Efficacy and Safety of Ixekizumab in a Phase III, Randomized, Double-Blind, Placebo-Controlled Study in Paediatric Patients With Moderate-to-Severe Plaque Psoriasis (IXORA-PEDS)

A.S. Paller; M.M.B. Seyger; G. Alejandro Magariños; J. Bagel; A. Pinter; J. Cather; S. Keller; C. Rodriguez Capriles; R. Gontijo Lima; G. Gallo; C.A. Little; E. Edson-Heredia; L. Li; W. Xu; K. Papp

Disclosures

The British Journal of Dermatology. 2020;183(2):231-241. 

In This Article

Discussion

IXE was superior to placebo for both coprimary endpoints and all gated secondary endpoints. Significant improvements in skin and itch were observed as early as week 1 and persisted through week 48. Itch affects many paediatric patients with psoriasis and has a high impact on quality of life.[8,9] In IXORA-PEDS, nearly 75% of patients reported Itch NRS ≥ 4 at baseline. IXE provided clinically meaningful improvements in itch for nearly 80% of patients by week 48. IXE also provided significant improvements over placebo at week 12 in health-related quality of life and clearance of scalp and genital psoriasis. Responses with IXE were generally consistent across weight subgroups, although analysis in patients with baseline weight < 25 kg was limited by the small sample size.

Most AEs were mild to moderate in severity, SAEs occurred in < 7% of patients, < 2% of patients discontinued due to AEs, and no deaths occurred. Serious infections were reported in approximately 1% of patients, but there were no discontinuations due to infection-related TEAEs. Crohn's disease was reported in one patient during the double-blind treatment period and in three patients during the maintenance period, each adjudicated as probable Crohn's disease.

PASI 75 was achieved by 89% of patients receiving IXE Q4W at week 12, a result consistent with the phase III UNCOVER-1 (89%), UNCOVER-2 (90%) and UNCOVER-3 studies (87%) in adult patients with moderate-to-severe psoriasis.[10,11] PASI 75 responses persisted through week 48 (90%), which was greater than week 60 responses in UNCOVER-3 (83%).[10] More patients achieved complete skin clearance (PASI 100) with IXE at week 12 in IXORA-PEDS (50%) than in UNCOVER-3 (38%), but responses were similar between IXORA-PEDS (55%) at week 48 and UNCOVER-3 (55%) at week 60. Placebo responses in IXORA-PEDS were greater than those observed in adults in the UNCOVER studies. At week 12, PASI 75 was achieved by 25% of paediatric patients receiving placebo in IXORA-PEDS, compared with 3·9% (UNCOVER-1), 2·4% (UNCOVER-2) and 7·3% (UNCOVER-3) in adult patients.[10,11] These findings are consistent with conclusions from reviews and meta-analyses of clinical trials, in which placebo response rates in paediatric populations are generally higher than in adult populations.[12] The placebo effect observed in IXORA-PEDS was considerably lower for more stringent endpoints such as PASI 90 (5%) and PASI 100 (2%) at week 12, which was similar to placebo responses observed in adults (PASI 90: UNCOVER-1, 0·5%; UNCOVER-2, 0·6%; UNCOVER-3, 3·1%; PASI 100: UNCOVER-1, 0%; UNCOVER-2, 0·6%; UNCOVER-3, 0%).[10,11]

IXE was recently approved by the FDA for moderate-to-severe psoriasis in patients aged ≥ 6 years and is the first biologic therapy approved for paediatric psoriasis that targets IL-17A. Other biologic therapies approved for paediatric psoriasis include two tumour necrosis factor inhibitors (etanercept and adalimumab) and the IL-12/23 antagonist, ustekinumab. PASI 75 was achieved by 57% (week 12) and 58% of patients (week 16) in phase III studies of etanercept (0·8 mg kg−1) and adalimumab (0·8 mg kg−1) for paediatric psoriasis, respectively.[13,14] In adolescent patients (aged 12–17 years) with moderate-to-severe psoriasis, PASI 75 response at week 12 was achieved by 81% of patients receiving ustekinumab.[15]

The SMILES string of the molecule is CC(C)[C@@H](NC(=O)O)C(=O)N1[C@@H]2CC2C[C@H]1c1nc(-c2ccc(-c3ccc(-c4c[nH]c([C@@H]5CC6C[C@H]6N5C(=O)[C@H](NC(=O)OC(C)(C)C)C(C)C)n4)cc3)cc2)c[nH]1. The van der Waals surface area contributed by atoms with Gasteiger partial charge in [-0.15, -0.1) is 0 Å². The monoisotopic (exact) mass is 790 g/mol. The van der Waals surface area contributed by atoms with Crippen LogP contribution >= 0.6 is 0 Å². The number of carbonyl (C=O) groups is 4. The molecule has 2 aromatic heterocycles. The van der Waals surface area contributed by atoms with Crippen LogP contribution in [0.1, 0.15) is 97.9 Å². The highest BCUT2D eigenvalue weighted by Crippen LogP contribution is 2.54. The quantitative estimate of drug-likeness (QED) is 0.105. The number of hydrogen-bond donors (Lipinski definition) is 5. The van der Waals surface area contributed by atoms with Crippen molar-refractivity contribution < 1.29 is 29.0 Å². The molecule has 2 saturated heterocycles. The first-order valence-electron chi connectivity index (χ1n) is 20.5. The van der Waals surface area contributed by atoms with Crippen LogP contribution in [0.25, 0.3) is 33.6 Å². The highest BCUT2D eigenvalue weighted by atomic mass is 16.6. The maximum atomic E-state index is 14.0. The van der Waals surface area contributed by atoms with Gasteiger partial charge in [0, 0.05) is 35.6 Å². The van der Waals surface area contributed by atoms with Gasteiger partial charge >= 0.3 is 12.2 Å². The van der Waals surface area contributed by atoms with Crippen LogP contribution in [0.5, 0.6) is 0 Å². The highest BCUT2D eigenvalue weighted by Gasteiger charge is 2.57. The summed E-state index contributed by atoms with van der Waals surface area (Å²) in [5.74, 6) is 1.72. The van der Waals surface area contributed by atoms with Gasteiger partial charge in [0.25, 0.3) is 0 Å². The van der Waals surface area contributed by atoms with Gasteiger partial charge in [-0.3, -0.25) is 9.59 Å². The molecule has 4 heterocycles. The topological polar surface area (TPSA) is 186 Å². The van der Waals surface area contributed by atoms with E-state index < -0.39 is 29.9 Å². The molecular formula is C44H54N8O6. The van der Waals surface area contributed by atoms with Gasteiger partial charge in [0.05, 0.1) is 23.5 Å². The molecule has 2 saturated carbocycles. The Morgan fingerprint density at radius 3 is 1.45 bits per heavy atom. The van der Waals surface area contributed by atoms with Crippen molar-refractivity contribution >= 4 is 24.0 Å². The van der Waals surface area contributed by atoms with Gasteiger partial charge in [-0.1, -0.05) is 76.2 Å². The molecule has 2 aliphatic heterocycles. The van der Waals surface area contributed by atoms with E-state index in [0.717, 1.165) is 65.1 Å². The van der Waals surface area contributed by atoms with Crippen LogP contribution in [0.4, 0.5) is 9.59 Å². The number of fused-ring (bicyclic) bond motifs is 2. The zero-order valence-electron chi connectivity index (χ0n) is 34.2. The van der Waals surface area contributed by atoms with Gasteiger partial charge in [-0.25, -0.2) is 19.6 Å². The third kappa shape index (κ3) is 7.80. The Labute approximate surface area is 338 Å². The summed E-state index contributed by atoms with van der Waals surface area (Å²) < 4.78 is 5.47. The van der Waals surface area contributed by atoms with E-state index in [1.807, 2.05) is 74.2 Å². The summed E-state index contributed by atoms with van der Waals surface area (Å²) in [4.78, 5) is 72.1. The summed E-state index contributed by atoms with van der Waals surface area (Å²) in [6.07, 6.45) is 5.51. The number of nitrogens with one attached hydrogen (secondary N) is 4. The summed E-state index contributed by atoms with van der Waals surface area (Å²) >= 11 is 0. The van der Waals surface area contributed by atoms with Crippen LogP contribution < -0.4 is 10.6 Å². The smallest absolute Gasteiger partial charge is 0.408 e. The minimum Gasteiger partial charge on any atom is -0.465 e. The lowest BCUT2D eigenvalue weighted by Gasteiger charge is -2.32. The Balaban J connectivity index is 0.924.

Approved use of these treatments differs across geographies, ages and severities. The FDA approved etanercept and ustekinumab in patients ≥ 4 and ≥ 12 years old, respectively, for moderate-to-severe plaque psoriasis but has not approved adalimumab for paediatric psoriasis. The European Medicines Agency approved etanercept and adalimumab in patients with severe psoriasis who are ≥ 6 and ≥ 4 years old, respectively, and ustekinumab for moderate-to-severe psoriasis in patients ≥ 6 years old. This study suggests that IXE may be an additional and efficacious treatment option for paediatric patients with moderate-to-severe plaque psoriasis.

A strength of IXORA-PEDS is enrolment of a geographically diverse population. IXE was administered on site during study visits to ensure consistent dosing and administration in paediatric patients. IXE provided consistent efficacy across weight subgroups; however, analysis of patients with baseline weight < 25 kg was limited to a small sample size of three patients. IXE Q4W showed significantly greater skin improvements [PASI 90, PASI 100 and sPGA (0)] compared with etanercept, although this comparison was for patients with severe psoriasis in etanercept-approved countries outside the USA. Limitations of this comparison include a small patient number and the comparison of double-blind IXE Q4W vs. open-label etanercept. However, the outcomes assessors were blinded to treatment assignments to minimize potential bias.

In conclusion, IXE provided rapid, statistically significant and clinically meaningful improvements over placebo in skin, itch and health-related quality of life that persisted for up to 48 weeks in paediatric patients with moderate-to-severe plaque psoriasis. The safety profile of IXE was generally consistent with that in adults with moderate-to-severe plaque psoriasis. Thus, IXE may be an additional therapeutic option for moderate-to-severe paediatric psoriasis.

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